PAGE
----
THEODORE HOLLAND (1878 - 1947)
Theodore Holland is another of a large swathe of lamentably under-appreciated British composers. He was educated at Westminster School before moving to the Royal Academy of Music, where, like Bantock, York Bowen and Benjamin Dale, he studied with Frederick Corder. His ambitions as a composer were sufficient to lead him further afield, to study with Joachim at the Musikhochschule in Berlin. Nevertheless, Holland’s earlier output was dominated by lighter genres and it was theatre that best suited his idiosyncratic and colourful style. (His most popular work was a Suite extracted from the music for a children’s play on Santa Claus).
Eventually, Holland’s skills as a serious composer were acknowledged through his appointment in 1927 as Professor of Harmony and Counterpoint at the Royal Academy of Music, where he would remain until the end of his life. Amongst his students was Iris du Pré, mother of the cellist Jacqueline. Interestingly, Holland’s wife Isména would become godmother to the young cellist.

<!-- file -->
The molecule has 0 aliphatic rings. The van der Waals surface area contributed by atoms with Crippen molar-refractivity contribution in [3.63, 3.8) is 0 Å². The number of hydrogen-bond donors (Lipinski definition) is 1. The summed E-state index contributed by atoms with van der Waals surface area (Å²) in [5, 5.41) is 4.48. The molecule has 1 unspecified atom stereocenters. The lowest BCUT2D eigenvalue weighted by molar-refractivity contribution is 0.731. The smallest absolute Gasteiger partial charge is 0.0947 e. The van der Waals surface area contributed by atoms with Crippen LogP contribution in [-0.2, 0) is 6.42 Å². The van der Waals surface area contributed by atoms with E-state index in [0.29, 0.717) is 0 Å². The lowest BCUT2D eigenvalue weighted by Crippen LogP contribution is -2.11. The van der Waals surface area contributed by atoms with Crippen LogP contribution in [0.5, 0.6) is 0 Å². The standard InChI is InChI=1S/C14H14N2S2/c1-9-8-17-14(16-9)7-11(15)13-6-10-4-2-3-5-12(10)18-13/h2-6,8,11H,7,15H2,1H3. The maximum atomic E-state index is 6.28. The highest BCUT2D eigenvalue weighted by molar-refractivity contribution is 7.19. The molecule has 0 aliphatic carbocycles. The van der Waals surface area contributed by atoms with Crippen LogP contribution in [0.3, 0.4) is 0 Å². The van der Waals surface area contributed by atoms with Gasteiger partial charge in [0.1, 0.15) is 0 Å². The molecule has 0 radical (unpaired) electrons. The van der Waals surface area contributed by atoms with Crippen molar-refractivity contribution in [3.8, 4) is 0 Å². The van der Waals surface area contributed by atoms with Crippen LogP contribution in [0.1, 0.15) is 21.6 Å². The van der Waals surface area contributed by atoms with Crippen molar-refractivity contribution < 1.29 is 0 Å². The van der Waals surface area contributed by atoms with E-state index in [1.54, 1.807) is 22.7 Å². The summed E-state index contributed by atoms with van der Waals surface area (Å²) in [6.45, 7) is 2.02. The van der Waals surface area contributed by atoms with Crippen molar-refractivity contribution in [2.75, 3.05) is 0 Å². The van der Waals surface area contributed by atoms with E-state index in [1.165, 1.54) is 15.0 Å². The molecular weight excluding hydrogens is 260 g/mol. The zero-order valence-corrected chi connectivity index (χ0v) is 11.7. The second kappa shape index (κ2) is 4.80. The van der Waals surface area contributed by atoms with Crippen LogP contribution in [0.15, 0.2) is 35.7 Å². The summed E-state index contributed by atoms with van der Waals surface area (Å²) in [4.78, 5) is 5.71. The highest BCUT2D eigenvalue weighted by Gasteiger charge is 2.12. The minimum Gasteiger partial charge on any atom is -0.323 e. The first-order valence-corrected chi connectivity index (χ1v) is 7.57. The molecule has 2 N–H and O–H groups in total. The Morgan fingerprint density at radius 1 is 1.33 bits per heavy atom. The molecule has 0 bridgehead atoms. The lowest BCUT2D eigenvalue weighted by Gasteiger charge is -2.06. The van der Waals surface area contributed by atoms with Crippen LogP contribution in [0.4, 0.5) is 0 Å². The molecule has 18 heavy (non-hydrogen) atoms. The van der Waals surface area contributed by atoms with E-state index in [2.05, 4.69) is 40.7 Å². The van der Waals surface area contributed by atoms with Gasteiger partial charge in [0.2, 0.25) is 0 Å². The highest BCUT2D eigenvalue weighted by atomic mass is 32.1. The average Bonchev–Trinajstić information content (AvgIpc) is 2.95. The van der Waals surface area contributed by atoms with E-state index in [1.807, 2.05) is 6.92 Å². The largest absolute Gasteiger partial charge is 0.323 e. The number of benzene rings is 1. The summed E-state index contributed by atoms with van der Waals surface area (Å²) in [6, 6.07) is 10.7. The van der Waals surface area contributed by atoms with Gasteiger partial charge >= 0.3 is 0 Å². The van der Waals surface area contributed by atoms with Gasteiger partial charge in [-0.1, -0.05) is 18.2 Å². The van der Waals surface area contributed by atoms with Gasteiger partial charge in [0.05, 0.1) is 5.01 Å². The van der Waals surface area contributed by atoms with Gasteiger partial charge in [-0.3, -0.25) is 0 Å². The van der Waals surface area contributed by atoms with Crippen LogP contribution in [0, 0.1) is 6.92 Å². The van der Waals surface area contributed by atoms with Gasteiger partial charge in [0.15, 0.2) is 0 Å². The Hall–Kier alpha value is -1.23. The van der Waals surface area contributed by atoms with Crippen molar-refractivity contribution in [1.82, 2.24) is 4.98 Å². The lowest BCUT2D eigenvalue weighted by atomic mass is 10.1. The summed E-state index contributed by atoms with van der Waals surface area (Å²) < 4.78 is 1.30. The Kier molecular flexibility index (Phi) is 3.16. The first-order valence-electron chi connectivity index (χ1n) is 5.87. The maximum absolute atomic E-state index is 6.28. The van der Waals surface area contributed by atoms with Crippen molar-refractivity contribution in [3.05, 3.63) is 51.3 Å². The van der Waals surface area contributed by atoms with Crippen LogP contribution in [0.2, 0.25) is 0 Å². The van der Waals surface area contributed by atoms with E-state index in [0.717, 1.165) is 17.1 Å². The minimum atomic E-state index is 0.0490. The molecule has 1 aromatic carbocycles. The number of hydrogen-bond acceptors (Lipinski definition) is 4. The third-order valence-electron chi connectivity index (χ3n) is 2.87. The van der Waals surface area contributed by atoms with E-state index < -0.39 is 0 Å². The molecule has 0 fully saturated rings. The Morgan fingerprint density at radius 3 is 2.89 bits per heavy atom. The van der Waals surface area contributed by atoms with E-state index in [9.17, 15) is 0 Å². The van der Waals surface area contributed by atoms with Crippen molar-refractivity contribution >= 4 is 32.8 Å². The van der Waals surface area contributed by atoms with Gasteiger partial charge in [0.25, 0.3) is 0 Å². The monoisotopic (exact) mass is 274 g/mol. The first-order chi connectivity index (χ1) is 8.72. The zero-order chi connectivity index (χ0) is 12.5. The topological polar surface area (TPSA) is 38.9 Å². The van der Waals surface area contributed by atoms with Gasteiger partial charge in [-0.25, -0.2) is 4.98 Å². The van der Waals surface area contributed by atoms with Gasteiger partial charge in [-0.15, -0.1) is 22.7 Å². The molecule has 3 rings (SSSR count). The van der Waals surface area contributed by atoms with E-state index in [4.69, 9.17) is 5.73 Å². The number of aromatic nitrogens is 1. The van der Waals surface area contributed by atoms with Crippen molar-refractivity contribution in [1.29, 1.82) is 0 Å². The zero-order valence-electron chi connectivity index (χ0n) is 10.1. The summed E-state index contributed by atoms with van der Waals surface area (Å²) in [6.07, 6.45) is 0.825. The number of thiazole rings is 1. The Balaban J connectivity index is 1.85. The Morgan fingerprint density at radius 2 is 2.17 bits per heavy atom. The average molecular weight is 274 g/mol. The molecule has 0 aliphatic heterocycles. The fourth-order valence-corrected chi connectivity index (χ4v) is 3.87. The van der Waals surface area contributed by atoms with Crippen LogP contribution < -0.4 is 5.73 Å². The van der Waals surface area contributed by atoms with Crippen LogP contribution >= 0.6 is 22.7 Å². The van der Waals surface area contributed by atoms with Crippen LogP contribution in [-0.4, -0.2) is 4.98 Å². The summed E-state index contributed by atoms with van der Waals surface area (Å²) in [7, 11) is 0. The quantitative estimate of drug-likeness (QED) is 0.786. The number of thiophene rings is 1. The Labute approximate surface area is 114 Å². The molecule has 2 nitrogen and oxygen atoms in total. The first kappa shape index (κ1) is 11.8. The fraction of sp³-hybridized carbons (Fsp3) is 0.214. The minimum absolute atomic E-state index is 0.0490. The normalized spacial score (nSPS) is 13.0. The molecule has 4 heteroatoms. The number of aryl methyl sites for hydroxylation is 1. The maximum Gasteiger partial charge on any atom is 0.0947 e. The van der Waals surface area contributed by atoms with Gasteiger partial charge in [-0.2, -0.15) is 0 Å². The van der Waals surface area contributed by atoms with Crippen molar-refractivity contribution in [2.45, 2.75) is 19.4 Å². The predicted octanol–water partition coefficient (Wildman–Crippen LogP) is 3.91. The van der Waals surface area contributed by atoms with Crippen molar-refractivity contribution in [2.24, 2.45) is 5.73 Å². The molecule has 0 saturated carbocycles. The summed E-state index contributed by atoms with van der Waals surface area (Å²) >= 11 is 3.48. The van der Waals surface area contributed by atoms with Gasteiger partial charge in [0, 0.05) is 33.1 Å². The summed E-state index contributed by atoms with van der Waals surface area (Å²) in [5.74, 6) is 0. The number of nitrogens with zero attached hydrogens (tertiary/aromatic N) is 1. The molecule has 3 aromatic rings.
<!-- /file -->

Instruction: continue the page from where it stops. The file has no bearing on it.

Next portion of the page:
Holland won two mentions in dispatches and an OBE for his services during the Great War, but his experiences left him suffering shell-shock for the remainder of his life. This was reflected in an increased musical intensity and introspection, but the tonal generosity of his music was already deemed old-fashioned in the face of accelerating modernity and the music of the Second Viennese School. A small number of works did achieve moderate success and one of these, Ellingham Marshes, for viola and orchestra, was given its première at the Promenade Concerts on 15 August 1940 and broadcast by the BBC in April 1941.